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In Coastal Georgia, a Toll Worth Paying

No one likes highway tolls, but imagine driving down miles of rural Georgia road, only to be confronted with a gate. You'd probably wonder if it's worth paying the $5 to visit a place like Jekyll Island. I did.
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No one likes highway tolls, but imagine driving down miles of rural Georgia road, only to be confronted with a gate. You'd probably wonder if it's worth paying the $5 to visit a place like Jekyll Island.

I did.

Now add three screaming kids in the back of your SUV to the picture, and you know why I wanted to make a U-turn and head home.

But I'm glad I didn't.

Jekyll Island, a private enclave south of Savannah, Ga., is one of just four barrier islands accessible by car. It has a rich, if somewhat obscure history, abundant wildlife and a lively cultural scene. All things considered, the $5 toll is a real bargain.


Rogue publishers and secret meetings

The Jekyll Island Club, once considered the richest, most exclusive, and inaccessible private club in the world, opened in 1888. Let's just say if you had to ask, you probably didn't qualify for membership. I hope that helped J.P. Morgan, William Rockefeller, Vincent Astor and William K. Vanderbilt sleep better at night, knowing that the riffraff was across the causeway.

You can still see their mansions here, carefully restored to their former perfection.

Theodore Vail, AT&T's president, made the first transcontinental phone call from Jekyll Island a century ago.

But that isn't what put this place on the map. No, that was the secret Jekyll Island "duck hunt" of 1910, at which the attendees created the framework of the Federal Reserve. You can visit the meeting room in the Jekyll Island Club Hotel where it all happened, which hasn't changed much since then.

We heard another interesting story about Joseph Pulitzer, one of the power brokers who owned a winter cottage on this island. Without getting too political, he was the lone Democrat amongst the Republican elites of Jekyll, including the Rockefellers and the Morgans.

Apparently Pulitzer was a major thorn in their side. His populist views were so unpopular that his newspapers were banned from the club. So there.


Save the turtles

The Georgia Sea Turtle Center, an advanced animal hospital and education center, is our family's favorite stop in the historic district. Despite the name, it accepts a variety of animals that have been injured or need rehabilitation. Visitors learn about habitat and the enormous odds each turtle faces in surviving. They may also have the opportunity to witness maintenance procedures and surgeries on animal patients.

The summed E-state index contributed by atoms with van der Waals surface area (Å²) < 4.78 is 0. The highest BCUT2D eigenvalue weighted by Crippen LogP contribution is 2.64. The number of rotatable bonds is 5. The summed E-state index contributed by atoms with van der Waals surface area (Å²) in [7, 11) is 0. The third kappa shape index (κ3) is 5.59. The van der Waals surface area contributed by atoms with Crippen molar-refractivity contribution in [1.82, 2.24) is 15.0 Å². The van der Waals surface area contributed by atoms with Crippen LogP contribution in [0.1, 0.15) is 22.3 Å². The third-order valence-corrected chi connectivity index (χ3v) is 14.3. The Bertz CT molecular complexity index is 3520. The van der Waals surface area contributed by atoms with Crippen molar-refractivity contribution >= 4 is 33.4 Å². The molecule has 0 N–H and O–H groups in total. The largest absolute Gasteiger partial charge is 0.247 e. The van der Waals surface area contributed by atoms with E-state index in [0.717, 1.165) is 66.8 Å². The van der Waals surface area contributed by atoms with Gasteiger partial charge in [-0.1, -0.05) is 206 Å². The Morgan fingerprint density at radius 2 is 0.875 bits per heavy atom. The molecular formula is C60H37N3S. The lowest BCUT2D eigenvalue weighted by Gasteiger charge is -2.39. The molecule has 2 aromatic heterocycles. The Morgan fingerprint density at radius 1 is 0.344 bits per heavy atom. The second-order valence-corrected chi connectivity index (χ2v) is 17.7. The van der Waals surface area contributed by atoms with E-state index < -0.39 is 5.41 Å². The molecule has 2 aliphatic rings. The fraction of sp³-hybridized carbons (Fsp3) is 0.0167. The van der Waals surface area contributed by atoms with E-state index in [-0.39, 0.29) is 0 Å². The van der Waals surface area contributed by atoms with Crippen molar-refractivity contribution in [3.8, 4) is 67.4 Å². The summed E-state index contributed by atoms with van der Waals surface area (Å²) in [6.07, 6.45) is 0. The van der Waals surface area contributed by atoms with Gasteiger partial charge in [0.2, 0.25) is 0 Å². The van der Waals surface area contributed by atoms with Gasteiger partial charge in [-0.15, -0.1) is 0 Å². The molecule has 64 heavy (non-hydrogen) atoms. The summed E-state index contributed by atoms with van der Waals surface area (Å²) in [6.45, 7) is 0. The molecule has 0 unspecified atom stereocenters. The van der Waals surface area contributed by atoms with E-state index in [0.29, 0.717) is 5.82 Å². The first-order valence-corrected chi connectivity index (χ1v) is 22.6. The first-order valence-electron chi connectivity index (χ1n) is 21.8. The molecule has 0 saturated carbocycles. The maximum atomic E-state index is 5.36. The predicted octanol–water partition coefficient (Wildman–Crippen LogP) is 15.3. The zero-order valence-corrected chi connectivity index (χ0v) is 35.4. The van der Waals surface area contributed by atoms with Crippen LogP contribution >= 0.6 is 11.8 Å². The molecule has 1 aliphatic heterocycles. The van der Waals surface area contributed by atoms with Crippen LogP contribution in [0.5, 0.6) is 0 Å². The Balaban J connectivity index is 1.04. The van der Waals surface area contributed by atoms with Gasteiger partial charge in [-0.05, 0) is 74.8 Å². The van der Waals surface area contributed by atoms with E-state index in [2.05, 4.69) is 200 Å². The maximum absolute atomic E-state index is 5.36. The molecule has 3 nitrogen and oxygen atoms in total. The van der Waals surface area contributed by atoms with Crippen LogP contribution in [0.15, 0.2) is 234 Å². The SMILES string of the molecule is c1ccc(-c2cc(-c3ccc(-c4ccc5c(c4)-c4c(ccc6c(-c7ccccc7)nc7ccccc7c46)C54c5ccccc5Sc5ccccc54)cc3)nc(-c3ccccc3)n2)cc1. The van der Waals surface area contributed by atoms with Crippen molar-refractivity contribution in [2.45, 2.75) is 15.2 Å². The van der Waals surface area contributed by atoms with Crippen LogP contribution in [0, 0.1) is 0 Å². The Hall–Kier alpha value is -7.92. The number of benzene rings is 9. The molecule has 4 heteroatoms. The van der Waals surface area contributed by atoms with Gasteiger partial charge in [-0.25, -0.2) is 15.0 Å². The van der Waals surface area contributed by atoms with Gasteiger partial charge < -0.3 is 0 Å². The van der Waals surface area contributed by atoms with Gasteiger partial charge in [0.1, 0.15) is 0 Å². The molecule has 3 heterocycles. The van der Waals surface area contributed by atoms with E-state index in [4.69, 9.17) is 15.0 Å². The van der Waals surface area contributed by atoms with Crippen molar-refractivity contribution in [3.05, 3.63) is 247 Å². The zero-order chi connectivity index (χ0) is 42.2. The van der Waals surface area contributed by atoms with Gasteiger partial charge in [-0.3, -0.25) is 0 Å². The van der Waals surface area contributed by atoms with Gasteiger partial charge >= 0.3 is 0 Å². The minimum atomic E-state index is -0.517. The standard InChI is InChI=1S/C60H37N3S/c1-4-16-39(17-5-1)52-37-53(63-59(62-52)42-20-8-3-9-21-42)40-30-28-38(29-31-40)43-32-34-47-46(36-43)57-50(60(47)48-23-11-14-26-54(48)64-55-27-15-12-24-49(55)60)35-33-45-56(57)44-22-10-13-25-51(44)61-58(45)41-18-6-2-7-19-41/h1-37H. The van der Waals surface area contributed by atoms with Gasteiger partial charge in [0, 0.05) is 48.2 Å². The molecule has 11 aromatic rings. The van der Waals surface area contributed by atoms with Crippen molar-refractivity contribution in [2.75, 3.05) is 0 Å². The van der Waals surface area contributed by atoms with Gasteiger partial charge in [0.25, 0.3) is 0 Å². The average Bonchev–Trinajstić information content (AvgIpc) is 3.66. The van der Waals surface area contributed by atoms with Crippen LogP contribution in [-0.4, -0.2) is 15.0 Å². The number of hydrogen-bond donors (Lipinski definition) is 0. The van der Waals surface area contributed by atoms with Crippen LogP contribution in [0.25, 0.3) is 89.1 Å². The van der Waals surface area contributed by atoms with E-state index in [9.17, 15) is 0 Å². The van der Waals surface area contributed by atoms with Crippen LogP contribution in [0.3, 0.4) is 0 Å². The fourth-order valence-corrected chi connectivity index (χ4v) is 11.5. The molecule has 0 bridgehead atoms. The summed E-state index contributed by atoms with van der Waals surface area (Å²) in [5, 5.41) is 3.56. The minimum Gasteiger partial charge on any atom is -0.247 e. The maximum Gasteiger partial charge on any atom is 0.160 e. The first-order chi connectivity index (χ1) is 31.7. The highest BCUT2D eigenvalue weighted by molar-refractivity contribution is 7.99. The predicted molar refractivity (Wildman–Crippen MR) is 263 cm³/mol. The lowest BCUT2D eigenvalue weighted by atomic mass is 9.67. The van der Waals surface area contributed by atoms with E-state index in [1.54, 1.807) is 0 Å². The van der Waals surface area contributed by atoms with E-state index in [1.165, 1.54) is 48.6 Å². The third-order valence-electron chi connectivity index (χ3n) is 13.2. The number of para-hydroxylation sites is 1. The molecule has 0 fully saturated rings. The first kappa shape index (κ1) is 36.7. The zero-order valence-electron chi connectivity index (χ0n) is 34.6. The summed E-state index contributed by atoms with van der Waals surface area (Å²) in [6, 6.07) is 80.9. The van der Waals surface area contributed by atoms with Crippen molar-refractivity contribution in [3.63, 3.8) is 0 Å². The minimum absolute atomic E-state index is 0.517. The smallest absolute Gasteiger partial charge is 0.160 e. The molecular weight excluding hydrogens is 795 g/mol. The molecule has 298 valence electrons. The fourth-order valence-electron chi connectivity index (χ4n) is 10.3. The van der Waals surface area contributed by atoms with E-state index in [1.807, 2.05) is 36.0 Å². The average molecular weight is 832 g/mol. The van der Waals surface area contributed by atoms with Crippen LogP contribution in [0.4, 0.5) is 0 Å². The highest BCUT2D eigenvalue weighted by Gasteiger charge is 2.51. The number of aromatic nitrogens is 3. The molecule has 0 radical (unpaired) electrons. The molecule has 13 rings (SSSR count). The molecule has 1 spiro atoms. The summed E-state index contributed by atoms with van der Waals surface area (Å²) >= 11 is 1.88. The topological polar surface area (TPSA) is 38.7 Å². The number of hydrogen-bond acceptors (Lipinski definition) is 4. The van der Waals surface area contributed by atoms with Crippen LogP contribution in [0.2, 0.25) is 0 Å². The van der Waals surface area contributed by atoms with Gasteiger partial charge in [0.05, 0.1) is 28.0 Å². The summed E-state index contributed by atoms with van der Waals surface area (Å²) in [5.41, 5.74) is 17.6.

You probably won't have a chance to handle the animals, but for the truly adventurous, they have a behind-the-scenes program. There, you can work side-by-side with an educational staff member and visit food preparation areas, animal holding areas, the treatment room, radiology and the surgical suite.

"What do you need the honey for?," my daughter asked when we toured the turtle ER.

"Turtle meat goes better with honey," my better half, Christopher, joked.

Actually, it's medical honey, and it's applied to cracked and broken shells. It's just one of many therapies used to rehab these reptiles.

Some hatchlings were warming below ultraviolet lights, and a three-legged turtle swam in circles on his back.

If you really want to get your hands dirty, you'll need to book a ticket near feeding time. Word of warning, though: Food preparation isn't for the faint of heart. You'll be expected to cut and clean some squid.


Georgia culture

The one site we really didn't expect to find on this trip was Georgia's first brewery, which dates all the way back to 1742. It was built and operated by Major William Horton, aide to James Oglethorpe, the founder of Georgia.

Horton built his brewery not far from his home on Jekyll Island, probably a safe place considering his soldiers bunkered down on neighboring St. Simon's Island. That's one way to control rations. Too bad the brewery isn't still operational.

The home and neighboring brewery still stand -- mostly -- despite years of hurricanes, flooding and neglect, thanks to preservation funds raised through tolls. We attended an evening event there, and it was magical.


All about the beaches

When you're ready to hit the beach and relax, head over to the ocean side of the island. It's hard to miss. Take the second exit on the circle, and you're in the more modern side near the convention center.

The shops here cater mostly to tourists, but this being Jekyll Island, the quality and assortment of goods is impressive. Our favorite, Jekyll Market, had authentic tower cheesecake delivered directly from New York. It was impossible to choose just one variety. If you'd rather grab something local, they also offer a variety of Georgia-produced items, as well as some of the best native Gullah spice mixes that can be used for everything from seasoning grits to boiling prawns.

When the wind started to kick up, the kids begged us to take out the kite. The best stretch of sand is just past the Westin Jekyll Island. Sea oats form dunes that give the impression that you're on a private beach (because, well, you kinda are). Only the sounds of seabirds and surf interrupt your sun worshipping. Or kite flying.

The whole island is surprisingly pristine and undeveloped, especially on the ocean side. Its pockets of populated areas have a small town, welcoming feel.

That's likely because Jekyll Island was initially a state park. But in 1950, the costs of operation were too great and the Jekyll Island Authority was created. Since then, all development and preservation have been funded through this organization, which sets the $5 toll.

It's well worth it.